2. We started a relationship with ThinkFun which seems like a really good fit for many games that Sen and I make. I am positive that this relationship will be very beneficial for all of us, even if they don’t pick up any of our games!
  3. We pitched to Hasbro! This was wild and I’ll go into more details in another post – but this is huge!
  4. Relationships with all publishers continue to improve and I feel like I could call some of them friends – not just business acquaintances.
  5. I got to really hang out with other designers – and just play games with them all week! Get ready for some name-dropping:

Me (left) and William Attia

William Attia, designer of Caylus: he taught us his new game, Spyrium (which is fantastic) and then we ended up playing a few other games together throughout the week like Enigma.

Stephen Glenn, designer of Balloon Cup: had an interesting conversation with him about the differences between Balloon Cup and the new re-do of that game called Pinata

Me and Vlaada!

Me and Vlaada!

Greg Daigle, designer of Hawaii: had a conversation with him and learned that he is officially Canadian so we invited him to become a member of the Game Artisans of Canada.

Vlaada Chvatil, designer of Galaxy Trucker and Dungeon Lords: I played many games with Vlaada – like Coup (when he says he’s the Captain – believe him!) and Hanabi (super interesting game).

Me (left), Chris Handy, Matt Tollman, Vlaada Chvatil, Daryl Andrews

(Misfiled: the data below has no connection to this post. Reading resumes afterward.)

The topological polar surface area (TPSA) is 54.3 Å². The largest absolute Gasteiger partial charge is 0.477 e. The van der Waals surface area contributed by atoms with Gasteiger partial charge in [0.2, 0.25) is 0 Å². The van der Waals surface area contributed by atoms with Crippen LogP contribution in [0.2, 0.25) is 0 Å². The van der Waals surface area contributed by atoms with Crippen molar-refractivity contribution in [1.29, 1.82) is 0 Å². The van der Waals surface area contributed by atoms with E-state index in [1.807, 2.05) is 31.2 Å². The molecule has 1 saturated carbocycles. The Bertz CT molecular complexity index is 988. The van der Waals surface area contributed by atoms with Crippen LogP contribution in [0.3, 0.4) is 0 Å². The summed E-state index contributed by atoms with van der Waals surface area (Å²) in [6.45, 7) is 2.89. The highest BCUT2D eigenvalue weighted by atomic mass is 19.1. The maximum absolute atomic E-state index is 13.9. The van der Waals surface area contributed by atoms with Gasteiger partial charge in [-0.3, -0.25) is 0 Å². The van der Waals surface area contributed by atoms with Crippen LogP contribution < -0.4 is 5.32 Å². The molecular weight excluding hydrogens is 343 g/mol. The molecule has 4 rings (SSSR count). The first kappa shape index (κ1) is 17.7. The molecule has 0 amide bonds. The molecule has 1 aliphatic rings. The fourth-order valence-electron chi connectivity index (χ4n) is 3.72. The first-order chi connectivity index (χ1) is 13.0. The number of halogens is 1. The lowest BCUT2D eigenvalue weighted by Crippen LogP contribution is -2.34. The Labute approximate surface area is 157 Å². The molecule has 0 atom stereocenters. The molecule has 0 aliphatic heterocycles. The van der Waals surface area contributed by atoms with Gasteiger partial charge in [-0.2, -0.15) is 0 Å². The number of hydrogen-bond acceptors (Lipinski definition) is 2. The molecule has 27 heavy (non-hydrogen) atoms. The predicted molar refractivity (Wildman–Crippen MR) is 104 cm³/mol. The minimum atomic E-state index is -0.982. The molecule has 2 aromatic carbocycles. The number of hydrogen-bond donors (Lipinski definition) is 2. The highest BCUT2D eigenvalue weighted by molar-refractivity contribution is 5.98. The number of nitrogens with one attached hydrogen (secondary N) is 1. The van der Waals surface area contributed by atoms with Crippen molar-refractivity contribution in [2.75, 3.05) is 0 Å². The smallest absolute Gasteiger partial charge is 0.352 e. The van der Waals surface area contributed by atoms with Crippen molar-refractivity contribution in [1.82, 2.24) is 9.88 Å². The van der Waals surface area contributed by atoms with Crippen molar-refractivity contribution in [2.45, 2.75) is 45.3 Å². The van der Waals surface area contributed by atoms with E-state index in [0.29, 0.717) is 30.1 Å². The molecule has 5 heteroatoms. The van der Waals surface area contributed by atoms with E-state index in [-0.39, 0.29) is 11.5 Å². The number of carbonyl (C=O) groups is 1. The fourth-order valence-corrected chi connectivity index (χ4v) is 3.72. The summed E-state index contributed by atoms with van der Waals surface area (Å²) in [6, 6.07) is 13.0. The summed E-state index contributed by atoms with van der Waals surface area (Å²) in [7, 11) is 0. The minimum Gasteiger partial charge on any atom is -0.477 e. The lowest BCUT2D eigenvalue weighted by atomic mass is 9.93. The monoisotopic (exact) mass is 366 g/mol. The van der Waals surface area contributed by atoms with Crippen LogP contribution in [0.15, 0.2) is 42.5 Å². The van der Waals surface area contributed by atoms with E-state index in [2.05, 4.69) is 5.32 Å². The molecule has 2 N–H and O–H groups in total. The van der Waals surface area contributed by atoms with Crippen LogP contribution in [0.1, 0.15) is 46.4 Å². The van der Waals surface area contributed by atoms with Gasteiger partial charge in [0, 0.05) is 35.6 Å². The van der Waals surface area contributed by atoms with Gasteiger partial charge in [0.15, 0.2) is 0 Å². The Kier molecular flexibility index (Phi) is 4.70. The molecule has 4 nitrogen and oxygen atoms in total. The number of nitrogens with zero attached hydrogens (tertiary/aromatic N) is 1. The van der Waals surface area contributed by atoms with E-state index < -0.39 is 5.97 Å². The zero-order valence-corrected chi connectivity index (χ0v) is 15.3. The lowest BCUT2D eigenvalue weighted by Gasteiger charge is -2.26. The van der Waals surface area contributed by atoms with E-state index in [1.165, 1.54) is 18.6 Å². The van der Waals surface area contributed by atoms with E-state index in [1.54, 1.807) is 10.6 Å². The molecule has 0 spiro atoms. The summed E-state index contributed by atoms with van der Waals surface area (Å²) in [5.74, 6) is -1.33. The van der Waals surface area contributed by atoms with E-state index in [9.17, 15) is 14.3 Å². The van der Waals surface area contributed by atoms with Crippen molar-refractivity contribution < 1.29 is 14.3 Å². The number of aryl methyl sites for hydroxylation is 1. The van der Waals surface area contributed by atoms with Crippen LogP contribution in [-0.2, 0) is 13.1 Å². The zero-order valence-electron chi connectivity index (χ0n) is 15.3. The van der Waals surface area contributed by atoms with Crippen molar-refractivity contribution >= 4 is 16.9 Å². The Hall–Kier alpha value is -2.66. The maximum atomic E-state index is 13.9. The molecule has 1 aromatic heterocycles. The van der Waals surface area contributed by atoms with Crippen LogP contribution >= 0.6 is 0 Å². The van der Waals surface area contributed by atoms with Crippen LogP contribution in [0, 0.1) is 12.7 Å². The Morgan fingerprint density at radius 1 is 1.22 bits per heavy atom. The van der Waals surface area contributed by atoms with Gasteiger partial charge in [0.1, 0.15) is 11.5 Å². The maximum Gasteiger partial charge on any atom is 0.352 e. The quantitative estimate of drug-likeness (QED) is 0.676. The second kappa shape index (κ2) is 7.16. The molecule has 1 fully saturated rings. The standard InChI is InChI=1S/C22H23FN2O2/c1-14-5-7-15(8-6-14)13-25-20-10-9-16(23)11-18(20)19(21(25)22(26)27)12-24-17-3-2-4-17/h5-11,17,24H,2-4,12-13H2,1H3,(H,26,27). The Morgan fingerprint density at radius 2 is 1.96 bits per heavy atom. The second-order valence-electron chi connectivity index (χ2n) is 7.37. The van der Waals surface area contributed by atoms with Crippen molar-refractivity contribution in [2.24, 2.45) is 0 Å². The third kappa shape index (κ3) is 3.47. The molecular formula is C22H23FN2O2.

Me (left), Chris Handy, Matt Tolman, Vlaada Chvatil, Daryl Andrews

Chris Handy, designer of the new Rio Grande game, Cinque Terre. I sat in on some of Chris’s pitches to publishers and he sat in on some of mine. He’s a good wing man!

Other designers at the Gathering that I met: Kevin Wilson, Matt Tolman, Gavan Brown,Tom Lehman,Al Leduc, Roberta Taylor, Rob…uh, and Alan Moon!!!

In the next few posts I’ll review the details of how the pitch sessions went with each publisher (though we did sign a couple NDAs, so we’ll have to be a bit less transparent than normal).

-Jay Cormier

Belfort: The Expansion Expansion – new art revealed!

Here’s another Assistant from our first expansion to Belfort called Belfort: The Expansion Expansion. This one is the Gorgon and she has some mighty fine skills! You can still support the expansion on Kickstarter!

Gorgon Background Story

What do you get when you mix stone-cold business accumen with deadly beauty? Why, the Gorgons from the dark caves in the swamps surrounding Belfort, that’s what! One might see a Gorgon or two in Belfort during the warmer months, seeking to make some gold to last through the winter.

While some may say they use scare tactics, the Gorgons themselves prefer to use the word “charm” to describe their ability to ensure that the most lucrative tracts of land remain available for their Master Architect’s use. Anyone else hoping to build in a district occupied by a Gorgon best be prepared to pay for the privilege or risk becoming part of the ever-growing rock garden in that area.